Whimsical and melancholic, dreamy and sarcastic, Claude Debussy’s Sonata for Cello and Piano was composed in 1915 as he looked out over the sea from Normandy. He considered titling it, Pierrot mad with the moon. The cello takes very much the lion-share of the spotlight, with Debussy writing on the score, “The pianist must never forget that he mustn’t fight with the cello but accompany it.” There’s a similar atmosphere to the Sonata for violin and piano, written two years later in Arcachon, a few months before his death. Its three movements begin with an Allegro vivo, then move through a “whimsical and light” Interlude, to a surprise-filled Finale that Debussy described as, “A simple game of an idea turning upon itself, like a snake biting its own tail.”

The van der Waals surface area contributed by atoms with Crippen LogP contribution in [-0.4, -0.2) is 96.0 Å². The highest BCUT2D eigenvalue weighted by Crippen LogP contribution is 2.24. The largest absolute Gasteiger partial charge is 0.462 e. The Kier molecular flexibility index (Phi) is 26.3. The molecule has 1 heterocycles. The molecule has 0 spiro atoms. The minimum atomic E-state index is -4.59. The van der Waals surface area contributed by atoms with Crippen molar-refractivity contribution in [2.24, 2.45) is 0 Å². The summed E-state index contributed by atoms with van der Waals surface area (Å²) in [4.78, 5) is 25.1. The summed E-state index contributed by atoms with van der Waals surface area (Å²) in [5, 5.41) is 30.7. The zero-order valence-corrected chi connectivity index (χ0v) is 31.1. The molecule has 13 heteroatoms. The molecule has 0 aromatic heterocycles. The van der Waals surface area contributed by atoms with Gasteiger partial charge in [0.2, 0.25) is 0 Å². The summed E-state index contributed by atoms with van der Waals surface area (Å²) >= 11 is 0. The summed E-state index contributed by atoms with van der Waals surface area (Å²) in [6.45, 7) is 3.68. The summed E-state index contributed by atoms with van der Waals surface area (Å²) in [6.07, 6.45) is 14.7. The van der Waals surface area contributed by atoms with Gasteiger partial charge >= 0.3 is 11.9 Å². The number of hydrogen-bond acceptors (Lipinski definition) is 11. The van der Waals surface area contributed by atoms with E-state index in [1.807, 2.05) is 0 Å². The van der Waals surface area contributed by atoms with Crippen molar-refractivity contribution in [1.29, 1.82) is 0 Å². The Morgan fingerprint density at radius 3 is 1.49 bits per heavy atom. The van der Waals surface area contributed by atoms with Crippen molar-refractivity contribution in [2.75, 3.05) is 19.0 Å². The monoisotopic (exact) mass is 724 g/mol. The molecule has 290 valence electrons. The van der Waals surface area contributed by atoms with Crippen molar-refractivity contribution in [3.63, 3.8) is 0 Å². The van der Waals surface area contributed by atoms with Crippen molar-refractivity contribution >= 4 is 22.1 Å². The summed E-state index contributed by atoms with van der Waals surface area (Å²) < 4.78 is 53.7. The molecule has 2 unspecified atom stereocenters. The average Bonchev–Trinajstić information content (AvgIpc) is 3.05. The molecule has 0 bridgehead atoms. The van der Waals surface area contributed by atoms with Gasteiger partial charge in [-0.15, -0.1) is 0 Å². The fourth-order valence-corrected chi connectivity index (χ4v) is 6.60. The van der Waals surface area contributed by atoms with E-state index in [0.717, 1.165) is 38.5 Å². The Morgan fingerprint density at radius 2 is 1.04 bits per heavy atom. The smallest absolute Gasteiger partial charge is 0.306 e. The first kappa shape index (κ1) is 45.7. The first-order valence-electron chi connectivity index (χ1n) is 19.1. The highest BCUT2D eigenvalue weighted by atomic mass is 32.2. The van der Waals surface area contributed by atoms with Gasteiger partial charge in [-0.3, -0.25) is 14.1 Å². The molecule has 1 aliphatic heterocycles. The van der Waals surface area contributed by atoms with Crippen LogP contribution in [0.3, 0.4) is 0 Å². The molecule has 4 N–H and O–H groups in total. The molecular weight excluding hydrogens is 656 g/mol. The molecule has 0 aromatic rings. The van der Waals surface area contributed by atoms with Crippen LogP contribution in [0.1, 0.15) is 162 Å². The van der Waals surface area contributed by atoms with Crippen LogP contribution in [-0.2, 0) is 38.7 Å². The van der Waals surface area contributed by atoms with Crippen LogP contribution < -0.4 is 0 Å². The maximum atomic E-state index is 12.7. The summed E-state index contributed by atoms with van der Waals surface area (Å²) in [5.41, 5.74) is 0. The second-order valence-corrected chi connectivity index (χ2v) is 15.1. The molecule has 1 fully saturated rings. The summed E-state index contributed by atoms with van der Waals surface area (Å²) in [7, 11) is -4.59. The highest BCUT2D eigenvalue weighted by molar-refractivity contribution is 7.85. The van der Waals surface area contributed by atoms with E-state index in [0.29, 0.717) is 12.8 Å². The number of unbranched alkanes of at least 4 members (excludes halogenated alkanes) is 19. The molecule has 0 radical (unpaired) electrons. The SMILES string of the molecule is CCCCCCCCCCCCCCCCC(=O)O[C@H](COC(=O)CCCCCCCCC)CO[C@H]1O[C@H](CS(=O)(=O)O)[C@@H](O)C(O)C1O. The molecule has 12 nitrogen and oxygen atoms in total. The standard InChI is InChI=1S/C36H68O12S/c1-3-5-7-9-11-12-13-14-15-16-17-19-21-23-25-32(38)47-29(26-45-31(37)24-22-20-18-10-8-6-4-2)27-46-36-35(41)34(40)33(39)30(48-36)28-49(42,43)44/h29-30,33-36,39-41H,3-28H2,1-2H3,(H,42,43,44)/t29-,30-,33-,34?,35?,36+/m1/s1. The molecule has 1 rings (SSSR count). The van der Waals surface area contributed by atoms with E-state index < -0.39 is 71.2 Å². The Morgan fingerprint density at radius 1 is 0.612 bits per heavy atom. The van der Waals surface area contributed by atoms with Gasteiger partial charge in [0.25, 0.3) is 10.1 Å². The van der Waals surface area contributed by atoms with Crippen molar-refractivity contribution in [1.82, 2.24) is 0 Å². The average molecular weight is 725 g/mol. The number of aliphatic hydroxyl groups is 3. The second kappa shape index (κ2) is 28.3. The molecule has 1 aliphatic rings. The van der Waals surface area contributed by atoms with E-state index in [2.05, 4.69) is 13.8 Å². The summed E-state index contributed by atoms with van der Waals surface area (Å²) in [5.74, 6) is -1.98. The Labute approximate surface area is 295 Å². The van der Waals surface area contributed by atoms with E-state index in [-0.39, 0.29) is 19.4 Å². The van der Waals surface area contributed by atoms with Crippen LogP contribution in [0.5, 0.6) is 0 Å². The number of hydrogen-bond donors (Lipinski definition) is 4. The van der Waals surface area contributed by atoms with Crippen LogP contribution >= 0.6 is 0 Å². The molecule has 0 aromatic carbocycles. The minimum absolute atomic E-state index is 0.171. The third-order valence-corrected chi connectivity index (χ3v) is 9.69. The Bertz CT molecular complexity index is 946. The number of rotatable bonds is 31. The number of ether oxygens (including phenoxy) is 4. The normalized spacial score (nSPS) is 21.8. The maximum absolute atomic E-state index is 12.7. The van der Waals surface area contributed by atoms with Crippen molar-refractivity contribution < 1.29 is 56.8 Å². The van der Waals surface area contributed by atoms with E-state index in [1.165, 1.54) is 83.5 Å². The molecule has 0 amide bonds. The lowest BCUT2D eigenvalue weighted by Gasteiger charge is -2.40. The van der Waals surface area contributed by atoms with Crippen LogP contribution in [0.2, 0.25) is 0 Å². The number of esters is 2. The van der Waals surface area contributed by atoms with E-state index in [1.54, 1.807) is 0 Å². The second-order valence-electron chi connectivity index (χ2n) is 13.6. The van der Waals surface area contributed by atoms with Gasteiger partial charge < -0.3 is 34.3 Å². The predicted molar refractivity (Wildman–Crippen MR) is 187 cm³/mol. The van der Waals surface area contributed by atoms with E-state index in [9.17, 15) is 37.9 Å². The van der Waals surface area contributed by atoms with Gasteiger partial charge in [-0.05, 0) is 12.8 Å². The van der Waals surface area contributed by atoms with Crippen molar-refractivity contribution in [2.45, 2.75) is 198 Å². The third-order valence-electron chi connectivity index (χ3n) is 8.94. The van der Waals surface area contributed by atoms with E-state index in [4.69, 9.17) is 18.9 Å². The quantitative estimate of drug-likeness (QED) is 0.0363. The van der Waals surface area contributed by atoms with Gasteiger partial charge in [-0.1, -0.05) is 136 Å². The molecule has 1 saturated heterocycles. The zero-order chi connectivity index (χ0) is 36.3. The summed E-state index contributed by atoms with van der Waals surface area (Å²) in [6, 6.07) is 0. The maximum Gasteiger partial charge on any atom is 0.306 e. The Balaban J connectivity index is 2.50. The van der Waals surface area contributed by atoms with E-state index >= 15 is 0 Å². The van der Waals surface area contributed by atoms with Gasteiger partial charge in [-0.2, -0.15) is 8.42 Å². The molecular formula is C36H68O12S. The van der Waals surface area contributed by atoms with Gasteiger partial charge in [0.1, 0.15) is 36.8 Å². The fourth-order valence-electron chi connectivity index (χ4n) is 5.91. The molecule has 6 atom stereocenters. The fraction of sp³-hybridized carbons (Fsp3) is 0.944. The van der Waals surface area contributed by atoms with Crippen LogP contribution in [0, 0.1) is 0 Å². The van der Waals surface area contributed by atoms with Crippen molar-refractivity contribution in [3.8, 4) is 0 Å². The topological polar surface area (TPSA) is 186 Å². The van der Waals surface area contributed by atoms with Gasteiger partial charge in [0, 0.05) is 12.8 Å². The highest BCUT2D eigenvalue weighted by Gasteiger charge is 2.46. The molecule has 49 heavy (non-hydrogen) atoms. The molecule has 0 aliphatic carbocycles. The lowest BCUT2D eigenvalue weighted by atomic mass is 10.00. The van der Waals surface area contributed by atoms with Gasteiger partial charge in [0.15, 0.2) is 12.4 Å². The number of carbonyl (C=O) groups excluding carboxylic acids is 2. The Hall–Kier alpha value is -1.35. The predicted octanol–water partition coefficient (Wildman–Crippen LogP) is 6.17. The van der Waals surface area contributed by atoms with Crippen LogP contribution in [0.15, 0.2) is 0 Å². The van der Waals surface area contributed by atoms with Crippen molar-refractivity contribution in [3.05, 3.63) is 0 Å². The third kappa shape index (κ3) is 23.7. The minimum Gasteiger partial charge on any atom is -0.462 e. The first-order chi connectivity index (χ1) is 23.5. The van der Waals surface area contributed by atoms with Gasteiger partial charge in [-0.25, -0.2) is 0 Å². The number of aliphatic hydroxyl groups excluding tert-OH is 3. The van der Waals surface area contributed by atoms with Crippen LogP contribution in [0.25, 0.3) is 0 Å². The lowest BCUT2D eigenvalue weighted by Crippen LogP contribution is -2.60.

It was in homage to Debussy, who died in 1918, that Ravel wrote his Sonata for violin and cello. A stylistic turning point in his writing, he himself described its music as being “stripped to the bone,” and with “an increasing return of emphasis on melody.”
Fauré’s Trio for piano, violin and cello in D minor dates from the same period. A masterstroke by a composer then in his seventy-seven, it was an immediate success at its premiere and remains one of the inter-war period’s most important pieces of chamber music.